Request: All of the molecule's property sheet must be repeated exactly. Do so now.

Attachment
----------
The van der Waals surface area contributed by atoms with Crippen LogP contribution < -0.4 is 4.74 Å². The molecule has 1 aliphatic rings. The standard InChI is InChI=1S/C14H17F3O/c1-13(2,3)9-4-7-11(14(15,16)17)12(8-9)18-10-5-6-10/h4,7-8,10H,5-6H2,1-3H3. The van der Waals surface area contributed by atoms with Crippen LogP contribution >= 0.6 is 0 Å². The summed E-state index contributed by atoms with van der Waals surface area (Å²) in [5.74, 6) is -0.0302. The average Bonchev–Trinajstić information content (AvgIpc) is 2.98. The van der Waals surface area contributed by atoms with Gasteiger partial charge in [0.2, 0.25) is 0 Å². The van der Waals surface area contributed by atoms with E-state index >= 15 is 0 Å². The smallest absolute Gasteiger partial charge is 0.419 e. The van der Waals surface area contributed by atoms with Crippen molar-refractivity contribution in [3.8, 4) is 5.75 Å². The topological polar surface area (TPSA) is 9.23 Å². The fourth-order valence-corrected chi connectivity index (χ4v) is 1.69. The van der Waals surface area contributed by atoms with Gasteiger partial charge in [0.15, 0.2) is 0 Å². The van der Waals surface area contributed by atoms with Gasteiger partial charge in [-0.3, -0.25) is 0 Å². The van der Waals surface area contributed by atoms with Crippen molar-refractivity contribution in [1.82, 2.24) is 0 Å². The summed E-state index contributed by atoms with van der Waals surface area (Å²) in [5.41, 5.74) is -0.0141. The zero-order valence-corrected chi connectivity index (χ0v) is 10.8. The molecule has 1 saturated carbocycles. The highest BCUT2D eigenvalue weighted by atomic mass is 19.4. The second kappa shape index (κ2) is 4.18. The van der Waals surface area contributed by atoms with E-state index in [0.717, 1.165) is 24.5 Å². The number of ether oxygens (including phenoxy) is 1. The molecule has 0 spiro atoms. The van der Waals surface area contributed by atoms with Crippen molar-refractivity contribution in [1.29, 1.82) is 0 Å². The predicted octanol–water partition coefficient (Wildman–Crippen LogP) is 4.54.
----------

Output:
The van der Waals surface area contributed by atoms with Crippen LogP contribution < -0.4 is 4.74 Å². The molecule has 1 aliphatic rings. The standard InChI is InChI=1S/C14H17F3O/c1-13(2,3)9-4-7-11(14(15,16)17)12(8-9)18-10-5-6-10/h4,7-8,10H,5-6H2,1-3H3. The van der Waals surface area contributed by atoms with Crippen LogP contribution >= 0.6 is 0 Å². The summed E-state index contributed by atoms with van der Waals surface area (Å²) in [5.74, 6) is -0.0302. The average Bonchev–Trinajstić information content (AvgIpc) is 2.98. The van der Waals surface area contributed by atoms with Gasteiger partial charge in [0.2, 0.25) is 0 Å². The van der Waals surface area contributed by atoms with E-state index >= 15 is 0 Å². The smallest absolute Gasteiger partial charge is 0.419 e. The van der Waals surface area contributed by atoms with Crippen molar-refractivity contribution in [3.8, 4) is 5.75 Å². The topological polar surface area (TPSA) is 9.23 Å². The fourth-order valence-corrected chi connectivity index (χ4v) is 1.69. The van der Waals surface area contributed by atoms with Gasteiger partial charge in [0.15, 0.2) is 0 Å². The van der Waals surface area contributed by atoms with Gasteiger partial charge in [-0.3, -0.25) is 0 Å². The van der Waals surface area contributed by atoms with Crippen molar-refractivity contribution in [1.82, 2.24) is 0 Å². The summed E-state index contributed by atoms with van der Waals surface area (Å²) in [5.41, 5.74) is -0.0141. The zero-order valence-corrected chi connectivity index (χ0v) is 10.8. The molecule has 1 saturated carbocycles. The highest BCUT2D eigenvalue weighted by atomic mass is 19.4. The second kappa shape index (κ2) is 4.18. The van der Waals surface area contributed by atoms with E-state index in [0.717, 1.165) is 24.5 Å². The number of ether oxygens (including phenoxy) is 1. The molecule has 0 spiro atoms. The van der Waals surface area contributed by atoms with Crippen molar-refractivity contribution in [1.29, 1.82) is 0 Å². The predicted octanol–water partition coefficient (Wildman–Crippen LogP) is 4.54.